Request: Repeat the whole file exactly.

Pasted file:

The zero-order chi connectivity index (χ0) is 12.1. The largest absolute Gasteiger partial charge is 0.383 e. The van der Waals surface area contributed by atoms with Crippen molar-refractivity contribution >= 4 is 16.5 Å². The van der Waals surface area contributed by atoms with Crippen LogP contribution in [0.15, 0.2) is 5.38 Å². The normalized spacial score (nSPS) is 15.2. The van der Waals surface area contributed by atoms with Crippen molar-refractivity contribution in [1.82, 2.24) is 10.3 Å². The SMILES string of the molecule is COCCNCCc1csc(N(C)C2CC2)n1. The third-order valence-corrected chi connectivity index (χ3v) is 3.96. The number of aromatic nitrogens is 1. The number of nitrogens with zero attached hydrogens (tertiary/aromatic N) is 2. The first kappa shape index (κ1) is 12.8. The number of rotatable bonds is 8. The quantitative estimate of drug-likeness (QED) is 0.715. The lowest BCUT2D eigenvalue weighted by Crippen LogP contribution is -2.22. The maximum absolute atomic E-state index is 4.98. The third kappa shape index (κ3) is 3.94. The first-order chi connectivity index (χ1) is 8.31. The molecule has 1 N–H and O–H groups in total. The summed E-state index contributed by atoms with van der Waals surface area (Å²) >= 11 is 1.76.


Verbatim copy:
The zero-order chi connectivity index (χ0) is 12.1. The largest absolute Gasteiger partial charge is 0.383 e. The van der Waals surface area contributed by atoms with Crippen molar-refractivity contribution >= 4 is 16.5 Å². The van der Waals surface area contributed by atoms with Crippen LogP contribution in [0.15, 0.2) is 5.38 Å². The normalized spacial score (nSPS) is 15.2. The van der Waals surface area contributed by atoms with Crippen molar-refractivity contribution in [1.82, 2.24) is 10.3 Å². The SMILES string of the molecule is COCCNCCc1csc(N(C)C2CC2)n1. The third-order valence-corrected chi connectivity index (χ3v) is 3.96. The number of aromatic nitrogens is 1. The number of nitrogens with zero attached hydrogens (tertiary/aromatic N) is 2. The first kappa shape index (κ1) is 12.8. The number of rotatable bonds is 8. The quantitative estimate of drug-likeness (QED) is 0.715. The lowest BCUT2D eigenvalue weighted by Crippen LogP contribution is -2.22. The maximum absolute atomic E-state index is 4.98. The third kappa shape index (κ3) is 3.94. The first-order chi connectivity index (χ1) is 8.31. The molecule has 1 N–H and O–H groups in total. The summed E-state index contributed by atoms with van der Waals surface area (Å²) >= 11 is 1.76.